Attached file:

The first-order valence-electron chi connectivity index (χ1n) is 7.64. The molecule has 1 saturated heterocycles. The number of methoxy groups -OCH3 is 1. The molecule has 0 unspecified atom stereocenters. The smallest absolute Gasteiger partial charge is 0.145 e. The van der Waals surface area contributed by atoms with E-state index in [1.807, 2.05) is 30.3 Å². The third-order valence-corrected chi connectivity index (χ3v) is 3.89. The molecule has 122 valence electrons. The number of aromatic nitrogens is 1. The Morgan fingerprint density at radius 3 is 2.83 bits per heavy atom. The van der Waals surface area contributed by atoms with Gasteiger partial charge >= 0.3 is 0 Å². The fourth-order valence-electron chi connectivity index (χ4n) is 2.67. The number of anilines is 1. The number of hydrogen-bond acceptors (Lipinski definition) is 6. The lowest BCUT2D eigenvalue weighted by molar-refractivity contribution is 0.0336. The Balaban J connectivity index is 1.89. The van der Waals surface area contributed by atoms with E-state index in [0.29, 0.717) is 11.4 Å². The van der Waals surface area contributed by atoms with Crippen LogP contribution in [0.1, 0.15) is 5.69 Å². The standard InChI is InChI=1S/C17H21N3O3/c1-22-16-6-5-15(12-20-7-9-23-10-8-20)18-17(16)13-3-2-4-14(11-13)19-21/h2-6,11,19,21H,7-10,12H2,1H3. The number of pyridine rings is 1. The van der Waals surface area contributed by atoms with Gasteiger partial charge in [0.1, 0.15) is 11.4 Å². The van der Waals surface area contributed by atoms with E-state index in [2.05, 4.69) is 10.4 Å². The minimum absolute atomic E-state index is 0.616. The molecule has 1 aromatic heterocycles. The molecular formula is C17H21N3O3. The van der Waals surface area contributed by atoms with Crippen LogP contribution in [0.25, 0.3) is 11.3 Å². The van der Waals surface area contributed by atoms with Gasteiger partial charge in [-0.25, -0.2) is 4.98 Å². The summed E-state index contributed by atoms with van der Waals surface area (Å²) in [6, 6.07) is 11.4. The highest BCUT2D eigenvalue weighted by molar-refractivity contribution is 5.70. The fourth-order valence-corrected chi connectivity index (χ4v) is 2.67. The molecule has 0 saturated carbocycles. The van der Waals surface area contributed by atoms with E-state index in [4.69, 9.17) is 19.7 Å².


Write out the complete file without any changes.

The first-order valence-electron chi connectivity index (χ1n) is 7.64. The molecule has 1 saturated heterocycles. The number of methoxy groups -OCH3 is 1. The molecule has 0 unspecified atom stereocenters. The smallest absolute Gasteiger partial charge is 0.145 e. The van der Waals surface area contributed by atoms with E-state index in [1.807, 2.05) is 30.3 Å². The third-order valence-corrected chi connectivity index (χ3v) is 3.89. The molecule has 122 valence electrons. The number of aromatic nitrogens is 1. The Morgan fingerprint density at radius 3 is 2.83 bits per heavy atom. The van der Waals surface area contributed by atoms with Gasteiger partial charge >= 0.3 is 0 Å². The fourth-order valence-electron chi connectivity index (χ4n) is 2.67. The number of anilines is 1. The number of hydrogen-bond acceptors (Lipinski definition) is 6. The lowest BCUT2D eigenvalue weighted by molar-refractivity contribution is 0.0336. The Balaban J connectivity index is 1.89. The van der Waals surface area contributed by atoms with E-state index in [0.29, 0.717) is 11.4 Å². The van der Waals surface area contributed by atoms with Crippen LogP contribution in [0.1, 0.15) is 5.69 Å². The standard InChI is InChI=1S/C17H21N3O3/c1-22-16-6-5-15(12-20-7-9-23-10-8-20)18-17(16)13-3-2-4-14(11-13)19-21/h2-6,11,19,21H,7-10,12H2,1H3. The number of pyridine rings is 1. The van der Waals surface area contributed by atoms with Gasteiger partial charge in [0.1, 0.15) is 11.4 Å². The van der Waals surface area contributed by atoms with E-state index in [2.05, 4.69) is 10.4 Å². The minimum absolute atomic E-state index is 0.616. The molecule has 1 aromatic heterocycles. The molecular formula is C17H21N3O3. The van der Waals surface area contributed by atoms with Crippen LogP contribution in [0.25, 0.3) is 11.3 Å². The van der Waals surface area contributed by atoms with Gasteiger partial charge in [-0.25, -0.2) is 4.98 Å². The summed E-state index contributed by atoms with van der Waals surface area (Å²) in [6, 6.07) is 11.4. The highest BCUT2D eigenvalue weighted by molar-refractivity contribution is 5.70. The fourth-order valence-corrected chi connectivity index (χ4v) is 2.67. The molecule has 0 saturated carbocycles. The van der Waals surface area contributed by atoms with E-state index in [4.69, 9.17) is 19.7 Å².